The Force Science Institutes’ new review of police training addresses issues already well known in LE training circles, but apparently not yet within the halls of Police Academies or Executive Offices. Sometimes it takes a project such as this – and lawsuits citing this research that will inevitably follow – to make change:
“Unfortunately, this research informs us that officers might not be as well prepared as they need to be as was previously thought.”
“A high school football player who trains and plays a twelve-week schedule for one season (no pre-season training) would train approximately two hours per day for four days. They would play an hour and half game on day five. This totals nine and a half hours per week, or approximately 114 hours for one season. That includes a full trial of their skills in all-out competition at least once per week. It would likely be considered unfair to place them in a football game, or something similar, with an unknown opponent who doesn’t have to follow any rules on an irregular or unknown field with no referee. In the law enforcement profession, it is a good thing we hire good people, because no professional tries so hard and does so much with so little!”
Despite how some of this information may sound, FS found many positive aspects in academy training. Common themes emerged in all three countries and in all the academies studied. It was evident the instructors were skilled, talented, accomplished, and committed professionals. They were challenged to provide the best instruction possible, to everyone, given the range of attitudinal and psychomotor abilities that are present in every academy class. They bore the burden of knowing the limitations on their instruction-time, funding, equipment, and limitations in facilities. In summary, academy staff are under tremendous pressure to accomplish the stated “learning objectives,” but the limitations of time, personnel, and resources available, often defy the reality of being able to successfully teach them. It would be valuable to see the results these trainers could deliver given more time, resources, and the use of instructional techniques, based on modern, scientific foundations for learning.”
IHW – I have a quibble with this comment. First and foremost, for a trainer to be “dedicated” they must be committed to their own skill development in a valid and provable medium. This simply is not the case with many law enforcement instructors. Most go through a state program, receiving titles to include “Master Instructor,” with no background in martial or combative arts outside in-service DT training (that is, a few hours a year at best, the same few hours the student officers are training). Maybe they have attended specialized DT Instructor training (so, another week or two a year), and perhaps an additional instructor class that certifies them to teach after a thirty to forty hour program of instruction.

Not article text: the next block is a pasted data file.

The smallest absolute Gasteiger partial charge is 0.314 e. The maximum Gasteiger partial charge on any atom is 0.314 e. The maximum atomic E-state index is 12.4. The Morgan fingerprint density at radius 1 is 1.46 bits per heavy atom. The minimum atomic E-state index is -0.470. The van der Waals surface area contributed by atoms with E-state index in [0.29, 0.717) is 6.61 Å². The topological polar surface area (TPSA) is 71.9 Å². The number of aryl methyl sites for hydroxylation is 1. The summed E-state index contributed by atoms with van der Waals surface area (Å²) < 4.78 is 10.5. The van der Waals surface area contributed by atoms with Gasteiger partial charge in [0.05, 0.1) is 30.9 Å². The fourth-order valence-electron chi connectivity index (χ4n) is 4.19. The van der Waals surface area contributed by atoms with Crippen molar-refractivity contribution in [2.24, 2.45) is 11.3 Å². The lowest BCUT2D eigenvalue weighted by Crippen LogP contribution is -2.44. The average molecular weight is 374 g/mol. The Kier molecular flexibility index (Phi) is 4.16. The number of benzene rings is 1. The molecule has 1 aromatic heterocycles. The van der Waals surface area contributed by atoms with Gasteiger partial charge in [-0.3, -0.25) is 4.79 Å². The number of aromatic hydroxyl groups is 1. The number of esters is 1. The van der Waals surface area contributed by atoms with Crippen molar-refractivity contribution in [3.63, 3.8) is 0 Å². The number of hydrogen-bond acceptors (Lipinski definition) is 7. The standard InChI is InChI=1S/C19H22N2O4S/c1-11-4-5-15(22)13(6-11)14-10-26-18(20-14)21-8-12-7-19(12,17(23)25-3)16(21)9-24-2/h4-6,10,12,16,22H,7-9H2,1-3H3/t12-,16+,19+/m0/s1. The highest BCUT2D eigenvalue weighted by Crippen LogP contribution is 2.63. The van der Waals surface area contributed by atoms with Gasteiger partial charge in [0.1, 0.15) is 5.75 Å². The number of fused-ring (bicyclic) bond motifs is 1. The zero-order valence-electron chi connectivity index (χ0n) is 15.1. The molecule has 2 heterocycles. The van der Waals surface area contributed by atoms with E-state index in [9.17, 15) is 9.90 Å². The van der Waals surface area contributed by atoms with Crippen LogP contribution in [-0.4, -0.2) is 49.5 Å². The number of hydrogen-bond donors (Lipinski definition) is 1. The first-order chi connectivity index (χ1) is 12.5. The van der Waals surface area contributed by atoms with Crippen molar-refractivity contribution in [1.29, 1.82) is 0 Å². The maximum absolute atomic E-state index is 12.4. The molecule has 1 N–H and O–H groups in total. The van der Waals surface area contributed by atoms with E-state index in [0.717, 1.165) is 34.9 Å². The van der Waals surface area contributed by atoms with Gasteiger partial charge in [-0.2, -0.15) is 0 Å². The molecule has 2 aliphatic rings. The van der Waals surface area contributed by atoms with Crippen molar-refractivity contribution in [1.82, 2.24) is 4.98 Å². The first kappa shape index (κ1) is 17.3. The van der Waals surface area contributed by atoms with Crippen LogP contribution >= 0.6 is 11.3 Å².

That means that one can be a “Defensive Tactics Master Instructor” with what amounts to several weeks worth of training in a year, and a yearly week long re-certification class. Thus with no background in the subject matter whatsoever, one can become, say, a “Ground Survival Instructor” after a forty hour class.
And we call this “dedicated.” These are (supposedly) “instructor” and even “master” level tacticians we should be talking about.
This is not to cast aspersions on the good intentions of many police instructors – though a few simply like being the center of attention and an opportunity to stand up in front of the class, many do want to better themselves and make their peers safer.
But that comes from doing work, not punching a card. Being an expert requires years of ongoing commitment and time dedicated to being better at a craft – not a few hours a month and a week or two a year. In my experience with law enforcement instruction, very few instructors do much if any meaningful learning outside the state mandated and department offered programs of instruction. They’d rather spend their off time playing soccer or golf. A major issue in the lack of confidence from rank and file officers in the defensive tactics they are taught is that many instructors don’t know what they are doing, some embarrassingly so, and the students politely go through a few repetitions of poorly demonstrated, unworkable techniques all the while hoping the class gets out early. This is a key area not addressed in this FSI research, for obvious reasons, of course. Too many feelings might be bruised.
There is much more to police work: tactics, law, liability, communication and threat assessment skills, and weapons capability, which it looks like FS will be getting into as well.
Can we hope for change? For meaningful transformation in how training is conceived, delivered, and applied in the field, over simply changing policies and adopting slogans and buzz words?